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Transfer Object, HFS p823 Q44

 
Roger Yates
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In what way does a Transfer Object help to reduce duplicate code?
 
Nicholas Cheung
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I think TO aims to allow data being passed from backend to the frontend.

In old days (in fact, maybe just 1-2 years), it is named as Value Object.

I am not sure whether using it can save coding effort, but you definitely can transmit data with an easier way.

Nick
 
Chengwei Lee
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One of the benefits of TO is that it reduces network traffic. You pack all the related stuffs into a POJO & send it across the network. Beats using entity beans in terms of performance.

Also, it could be a lightweight representation of the table, since some JSP don't really the display of all column values. You could gather values from a few tables into the POJO & maybe thats why the code saving come in? Instead of having a single POJO for each table?
 
Nicholas Cheung
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why the code saving come in?

One saving I can think of is, we dont need to *process* the result in the raw format.

For example, in order to get an account, you can either:
public Account getAccount(); OR
public Object[] getAccount();

If we use the 2nd way, which not using a TO, we need to write codes, say, for identifying which position is what item (like balance, number, etc), but if we use the 1st way, which is a TO, we can then use getBalance(), getNumber(), etc to get the data.

In such sense, code is really save for parsing the result, but NOT the processing of server or DB side.

Nick
 
Bert Bates
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Another thing to keep in mind is that using the TO simplifies the remote object and the remote interface.
 
Roger Yates
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Hmm. Thanks one and all,
Food for thought...

Remote interface and remote object are simplified - this is good. But then you have to create more code (TO) to allow this to be simplified.
I think the "feature" of "should reduce code duplication" is misleading and should be removed from the question.

I've looked in J2EE patterns for references to code duplication for the TO pattern, and the only reference is due to the creation of the TO anyway. Here's the ref I think may have resulted in the inclusion of this 'feature' in Q44:

Entity Inherits Transfer Object Strategy
...this strategy eliminates code duplication between the entity and the Transfer Object


i.e. If you hadn't used TO, you would have this duplicate code to reduce!

I'd have picked TO as my answer were it not for the "should reduce duplicate code" feature. The only option I could see that ought to reduce duplicate code was Service Locator, but this didn't fit the others. In the end I thought maybe Business Delegate, in conjunction with Service Locator and TO! But this wasn't the answer!!!

This questions was one of the scoundrels that shrunk my score to 52/69 for the Mock!

Wish me luck, I've got 2 hours to go before my SCWCD cert...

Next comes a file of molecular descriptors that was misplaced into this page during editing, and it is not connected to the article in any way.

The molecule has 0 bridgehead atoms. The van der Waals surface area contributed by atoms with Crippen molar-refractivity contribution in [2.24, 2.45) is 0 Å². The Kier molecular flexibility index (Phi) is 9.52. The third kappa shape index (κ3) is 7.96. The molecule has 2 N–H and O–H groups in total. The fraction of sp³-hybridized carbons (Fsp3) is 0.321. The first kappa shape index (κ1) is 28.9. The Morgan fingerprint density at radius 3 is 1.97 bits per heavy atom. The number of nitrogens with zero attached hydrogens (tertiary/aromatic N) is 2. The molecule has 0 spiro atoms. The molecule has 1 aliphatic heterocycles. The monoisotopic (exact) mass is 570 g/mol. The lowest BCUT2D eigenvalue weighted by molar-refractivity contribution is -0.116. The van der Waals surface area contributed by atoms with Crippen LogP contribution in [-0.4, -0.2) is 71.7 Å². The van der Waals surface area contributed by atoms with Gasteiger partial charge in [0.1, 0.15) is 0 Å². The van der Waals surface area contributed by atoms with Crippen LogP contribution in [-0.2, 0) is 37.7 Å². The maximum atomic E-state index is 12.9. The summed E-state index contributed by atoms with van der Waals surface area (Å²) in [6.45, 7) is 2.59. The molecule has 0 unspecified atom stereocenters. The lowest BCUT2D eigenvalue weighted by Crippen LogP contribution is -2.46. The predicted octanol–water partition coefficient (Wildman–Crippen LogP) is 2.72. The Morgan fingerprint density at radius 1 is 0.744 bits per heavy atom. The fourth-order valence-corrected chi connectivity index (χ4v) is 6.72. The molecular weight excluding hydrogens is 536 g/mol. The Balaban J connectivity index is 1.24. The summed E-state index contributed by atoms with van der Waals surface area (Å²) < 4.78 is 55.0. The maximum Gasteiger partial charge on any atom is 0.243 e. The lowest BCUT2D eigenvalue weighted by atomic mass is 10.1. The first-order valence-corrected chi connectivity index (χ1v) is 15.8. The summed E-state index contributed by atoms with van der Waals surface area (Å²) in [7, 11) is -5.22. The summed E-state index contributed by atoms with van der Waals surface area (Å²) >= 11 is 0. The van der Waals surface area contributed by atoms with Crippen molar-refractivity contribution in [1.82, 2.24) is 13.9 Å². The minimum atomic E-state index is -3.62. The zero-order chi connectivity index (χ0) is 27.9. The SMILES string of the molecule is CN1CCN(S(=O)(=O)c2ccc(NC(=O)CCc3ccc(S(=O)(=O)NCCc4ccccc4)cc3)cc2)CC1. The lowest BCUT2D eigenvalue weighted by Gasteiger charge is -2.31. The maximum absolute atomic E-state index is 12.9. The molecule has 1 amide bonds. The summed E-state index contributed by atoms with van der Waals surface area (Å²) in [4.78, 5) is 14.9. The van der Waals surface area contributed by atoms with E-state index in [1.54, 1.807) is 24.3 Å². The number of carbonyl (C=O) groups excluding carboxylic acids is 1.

Nicholas Cheung
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Roger,

I see what you mean.

Anyway, best luck to your exam, and tell us good news about that!

Nick
 
somkiat puisungnoen
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TO is reduce overhead of remote call method and is large-grained object.
 
Bryan Basham
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Hi all,

The TO pattern is primarily about reducing network traffic, by moving all of the data in an entity over the network (from the business tier to the web tier) in one remote call rather than multiple remote calls (one for each data attribute).

The TO pattern does not reduce duplicate code as HFS says. That is a mistake.
Sorry for the confusion.

BTW, the new JDK v1.5 (Tiger) feature of annotations/metadata *might* be used to automate the creation of TO classes from your Entity bean source code. Please don't ask me how, because I don't know. But this is the type of hype that I'm hearing about the annotations feature.

-Bryan
[ October 22, 2004: Message edited by: Bryan Basham ]
 
Nicholas Cheung
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Thanks for the clarification.

There will be one more errata added.

Nick
 
Nicholas Cheung
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BTW, the new JDK v1.5 (Tiger) feature of annotations/metadata *might* be used to automate the creation of TO classes from your Entity bean source code. Please don't ask me how, because I don't know. But this is the type of hype that I'm hearing about the annotations feature.

But this feature would not appear currently, rite?

As J2EE 1.4 (EJB 2.1) is currently in J2SE 1.4. In order to adopt Tiger, I guess it would be at least in J2EE Tiger (EJB 3.0).

Also, since EJB 3.0 using POJO for EJB objects, this can then be possible, isnt it? If we use the old way (EJB 2.x), auto creation seems impossible.

Nick
 
Roger Yates
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Bryan,

Thanks for clearing that up.
I've paid a visit to my favourite page
 
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